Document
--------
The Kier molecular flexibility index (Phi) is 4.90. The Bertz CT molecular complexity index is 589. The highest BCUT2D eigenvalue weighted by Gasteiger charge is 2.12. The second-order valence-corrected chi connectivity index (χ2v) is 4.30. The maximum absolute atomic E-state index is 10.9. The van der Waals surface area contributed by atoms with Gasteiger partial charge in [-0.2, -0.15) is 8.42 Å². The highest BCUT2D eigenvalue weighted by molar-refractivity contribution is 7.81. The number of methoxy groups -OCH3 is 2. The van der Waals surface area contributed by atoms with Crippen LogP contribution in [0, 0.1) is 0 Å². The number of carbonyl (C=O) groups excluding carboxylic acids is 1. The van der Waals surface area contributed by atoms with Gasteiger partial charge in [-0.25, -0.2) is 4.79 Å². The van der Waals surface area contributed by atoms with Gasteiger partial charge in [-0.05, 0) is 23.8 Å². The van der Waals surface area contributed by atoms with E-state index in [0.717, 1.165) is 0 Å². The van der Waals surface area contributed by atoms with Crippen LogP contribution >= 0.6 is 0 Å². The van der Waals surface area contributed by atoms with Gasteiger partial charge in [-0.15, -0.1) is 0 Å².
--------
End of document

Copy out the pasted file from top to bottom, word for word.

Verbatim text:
The Kier molecular flexibility index (Phi) is 4.90. The Bertz CT molecular complexity index is 589. The highest BCUT2D eigenvalue weighted by Gasteiger charge is 2.12. The second-order valence-corrected chi connectivity index (χ2v) is 4.30. The maximum absolute atomic E-state index is 10.9. The van der Waals surface area contributed by atoms with Gasteiger partial charge in [-0.2, -0.15) is 8.42 Å². The highest BCUT2D eigenvalue weighted by molar-refractivity contribution is 7.81. The number of methoxy groups -OCH3 is 2. The van der Waals surface area contributed by atoms with Crippen LogP contribution in [0, 0.1) is 0 Å². The number of carbonyl (C=O) groups excluding carboxylic acids is 1. The van der Waals surface area contributed by atoms with Gasteiger partial charge in [-0.25, -0.2) is 4.79 Å². The van der Waals surface area contributed by atoms with Gasteiger partial charge in [-0.05, 0) is 23.8 Å². The van der Waals surface area contributed by atoms with E-state index in [0.717, 1.165) is 0 Å². The van der Waals surface area contributed by atoms with Crippen LogP contribution >= 0.6 is 0 Å². The van der Waals surface area contributed by atoms with Gasteiger partial charge in [-0.15, -0.1) is 0 Å².